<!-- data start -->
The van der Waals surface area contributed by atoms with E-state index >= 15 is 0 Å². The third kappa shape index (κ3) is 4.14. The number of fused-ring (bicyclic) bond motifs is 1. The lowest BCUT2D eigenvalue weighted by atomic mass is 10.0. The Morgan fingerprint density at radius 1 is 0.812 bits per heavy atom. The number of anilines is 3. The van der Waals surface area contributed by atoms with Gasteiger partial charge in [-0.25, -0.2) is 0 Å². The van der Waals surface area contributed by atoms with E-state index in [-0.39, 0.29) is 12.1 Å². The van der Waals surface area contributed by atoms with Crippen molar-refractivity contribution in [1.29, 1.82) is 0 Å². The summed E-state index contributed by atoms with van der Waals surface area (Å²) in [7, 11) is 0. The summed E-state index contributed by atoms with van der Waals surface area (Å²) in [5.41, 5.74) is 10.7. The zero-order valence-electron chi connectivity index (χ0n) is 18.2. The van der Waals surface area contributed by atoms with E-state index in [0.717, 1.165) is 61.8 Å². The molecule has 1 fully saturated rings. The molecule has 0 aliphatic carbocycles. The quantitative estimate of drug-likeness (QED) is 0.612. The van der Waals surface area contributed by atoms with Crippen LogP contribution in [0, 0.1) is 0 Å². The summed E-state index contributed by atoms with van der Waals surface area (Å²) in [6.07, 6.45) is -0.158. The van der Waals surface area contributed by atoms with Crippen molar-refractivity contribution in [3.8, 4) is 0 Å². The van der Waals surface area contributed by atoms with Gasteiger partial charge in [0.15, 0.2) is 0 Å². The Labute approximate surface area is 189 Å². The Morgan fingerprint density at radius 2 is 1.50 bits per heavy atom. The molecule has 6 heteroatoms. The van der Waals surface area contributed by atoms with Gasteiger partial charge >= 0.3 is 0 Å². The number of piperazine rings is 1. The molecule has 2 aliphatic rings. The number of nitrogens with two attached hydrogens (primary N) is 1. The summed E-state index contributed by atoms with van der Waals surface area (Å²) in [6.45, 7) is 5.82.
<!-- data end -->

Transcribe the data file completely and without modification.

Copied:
The van der Waals surface area contributed by atoms with E-state index >= 15 is 0 Å². The third kappa shape index (κ3) is 4.14. The number of fused-ring (bicyclic) bond motifs is 1. The lowest BCUT2D eigenvalue weighted by atomic mass is 10.0. The Morgan fingerprint density at radius 1 is 0.812 bits per heavy atom. The number of anilines is 3. The van der Waals surface area contributed by atoms with Gasteiger partial charge in [-0.25, -0.2) is 0 Å². The van der Waals surface area contributed by atoms with E-state index in [-0.39, 0.29) is 12.1 Å². The van der Waals surface area contributed by atoms with Crippen molar-refractivity contribution in [1.29, 1.82) is 0 Å². The summed E-state index contributed by atoms with van der Waals surface area (Å²) in [7, 11) is 0. The summed E-state index contributed by atoms with van der Waals surface area (Å²) in [5.41, 5.74) is 10.7. The zero-order valence-electron chi connectivity index (χ0n) is 18.2. The van der Waals surface area contributed by atoms with E-state index in [0.717, 1.165) is 61.8 Å². The molecule has 1 fully saturated rings. The molecule has 0 aliphatic carbocycles. The quantitative estimate of drug-likeness (QED) is 0.612. The van der Waals surface area contributed by atoms with Crippen LogP contribution in [0, 0.1) is 0 Å². The summed E-state index contributed by atoms with van der Waals surface area (Å²) in [6.07, 6.45) is -0.158. The van der Waals surface area contributed by atoms with Crippen molar-refractivity contribution in [3.8, 4) is 0 Å². The van der Waals surface area contributed by atoms with Gasteiger partial charge in [0.15, 0.2) is 0 Å². The Labute approximate surface area is 189 Å². The Morgan fingerprint density at radius 2 is 1.50 bits per heavy atom. The molecule has 6 heteroatoms. The van der Waals surface area contributed by atoms with Gasteiger partial charge >= 0.3 is 0 Å². The number of piperazine rings is 1. The molecule has 2 aliphatic rings. The number of nitrogens with two attached hydrogens (primary N) is 1. The summed E-state index contributed by atoms with van der Waals surface area (Å²) in [6.45, 7) is 5.82.